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Re: Draft Convention on Cybercrime
From: Jeff Simmons <jsimmons () goblin punk net>
Date: Sat, 3 Jun 2000 13:46:23 -0700 (PDT)

I've seen a lot of discussion about the specific language of such laws and
proposals, both here and elsewhere.  While interesting, I don't think it
is of much value.

Allow me to present the following highly cynical piece of flamebait
describing how the process actually works.

1)  A specific problem is identified, in this case the generic one of 
"cybercrime".  Persons and organizations affected by this problem wish
to remove the responsibility for solving it from themselves and place it
on the taxpayers.

2) The affected parties go to Washington (substitute here the power center
of your choice) to purchase a law.  During negotiations, the law will balloon
into a massive 'wish list' of things the purchasers would like the taxpayers
to do for them.  Many of these things will appear to violate previously
purchased laws, or previous decisions on constitutional rights. For examples,
see the DMCA and UCITA.

3)  In an attempt to maximize revenues, legislators will allow other 
interested parties to either purchase related/contravening laws, or purchase
alterations to the proposed law.  The final package will be totally 
incomprehensible to anyone, even the highly paid lawyers who wrote it.

4)  A few of these laws actually get enacted.  Most will die somewhere along
the way.  Once enacted, nobody will have a clue as to what the actual
consequences of the new law will be.  Despite the new law, business continues
as usual.

5)  In order to find out how this shiny new law actually works, a test case
will be selected.  This case will be carefully scrutinized by all parties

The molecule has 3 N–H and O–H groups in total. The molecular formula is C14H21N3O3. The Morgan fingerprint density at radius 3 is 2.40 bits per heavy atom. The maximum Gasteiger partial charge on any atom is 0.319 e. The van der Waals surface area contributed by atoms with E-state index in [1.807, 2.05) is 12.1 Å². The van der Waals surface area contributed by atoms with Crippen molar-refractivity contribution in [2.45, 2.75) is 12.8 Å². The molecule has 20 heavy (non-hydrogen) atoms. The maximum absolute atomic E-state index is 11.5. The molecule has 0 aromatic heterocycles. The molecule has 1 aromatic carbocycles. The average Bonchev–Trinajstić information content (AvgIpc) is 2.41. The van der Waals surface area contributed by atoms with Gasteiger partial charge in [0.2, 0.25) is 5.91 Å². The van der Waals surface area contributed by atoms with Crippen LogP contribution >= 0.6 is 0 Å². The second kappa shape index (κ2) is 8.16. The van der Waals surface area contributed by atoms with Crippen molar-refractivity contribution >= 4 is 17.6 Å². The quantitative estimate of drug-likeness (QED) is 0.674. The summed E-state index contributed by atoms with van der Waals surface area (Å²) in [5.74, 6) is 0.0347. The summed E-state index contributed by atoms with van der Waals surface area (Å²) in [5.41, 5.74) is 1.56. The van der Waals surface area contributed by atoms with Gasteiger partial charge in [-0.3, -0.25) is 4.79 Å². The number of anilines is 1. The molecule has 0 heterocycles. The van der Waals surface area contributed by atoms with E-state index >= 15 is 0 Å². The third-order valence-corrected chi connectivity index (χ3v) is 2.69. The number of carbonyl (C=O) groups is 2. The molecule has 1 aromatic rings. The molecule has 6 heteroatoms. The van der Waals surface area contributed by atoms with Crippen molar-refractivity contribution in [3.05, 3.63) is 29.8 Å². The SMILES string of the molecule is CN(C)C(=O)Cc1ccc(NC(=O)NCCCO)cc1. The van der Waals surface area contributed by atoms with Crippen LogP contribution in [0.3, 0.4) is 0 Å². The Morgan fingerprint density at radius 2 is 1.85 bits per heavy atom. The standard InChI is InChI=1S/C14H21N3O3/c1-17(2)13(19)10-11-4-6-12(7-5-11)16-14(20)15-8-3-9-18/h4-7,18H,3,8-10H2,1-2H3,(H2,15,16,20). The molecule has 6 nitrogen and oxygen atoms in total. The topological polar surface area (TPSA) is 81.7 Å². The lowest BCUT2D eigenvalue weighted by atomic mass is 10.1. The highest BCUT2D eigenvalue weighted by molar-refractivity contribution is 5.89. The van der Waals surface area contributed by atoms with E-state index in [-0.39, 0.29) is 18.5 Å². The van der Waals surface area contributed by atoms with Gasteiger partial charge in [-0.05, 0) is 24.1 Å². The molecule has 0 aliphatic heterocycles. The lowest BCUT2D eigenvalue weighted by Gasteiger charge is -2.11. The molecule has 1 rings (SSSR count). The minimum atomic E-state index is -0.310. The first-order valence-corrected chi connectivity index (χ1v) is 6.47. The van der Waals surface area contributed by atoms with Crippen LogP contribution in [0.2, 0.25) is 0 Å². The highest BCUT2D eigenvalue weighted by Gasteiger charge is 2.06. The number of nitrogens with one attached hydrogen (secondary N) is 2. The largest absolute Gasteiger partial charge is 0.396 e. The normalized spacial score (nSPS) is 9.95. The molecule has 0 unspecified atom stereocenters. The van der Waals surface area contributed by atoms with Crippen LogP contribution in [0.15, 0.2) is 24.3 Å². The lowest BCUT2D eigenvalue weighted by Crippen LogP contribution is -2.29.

concerned in order to figure out how their brand new piece of legislation
will be interpreted by the only folks who matter, the courts.  Note that
this is the FIRST step in the process where decisions are made by people
who have no vested economic interest in the effects of the new law.  During
this period, parties with lots of money to throw around will be able to
use the threat of an expensive lawsuit/test case to stomp all over parties
who cannot afford to participate in the process.

6)  In the end, when the last question about the meaning of the new law has
been settled by a 5 to 4 decision of the Supreme Court, the final result
will be surprisingly intelligent.  Various compromises will have been made,
changes implemented, costs examined, funding allocated, etc.  While the tax
burden will increase, the economic effects will tend to benefit everyone.
This of course will be small consolation to the people who's lives, 
businesses, and reputations were destroyed while the system slowly worked
it's way to an acceptable conclusion (see Kevin Mitnik).

Bottom line?  Arguing about the meaning of some particular language in a 
proposed law ain't gonna do us any good.  Getting some input into the
process may.  I make a pretty good living building, maintaining, and securing
computer networks, and I'm perfectly willing to send some bucks to an
organization like the EFF to help fight the DeCSS thing.  And I've been
lucky enough that on occasion I've been able to speak to various groups
of people and try to explain what this computer security thing is all
about, and why open disclosure works far better than security by obscurity.

Those of us who are in any way involved with network security professionally
need someplace where we can put our money/mouths/efforts to try and get 
our side of things presented during this process.  Anybody got any
suggestions?

-- 
Jeff Simmons                                              jeff () punk net 
     Simmons Consulting - Network Engineering and Administration
Punknet - what happens when a bunch of computer geeks with way too much
        free time and free hardware get pissed off at their ISP.
"You guys, I don't hear any noise.  Are you sure you're doing it right?" 
               -- My Life With The Thrill Kill Kult


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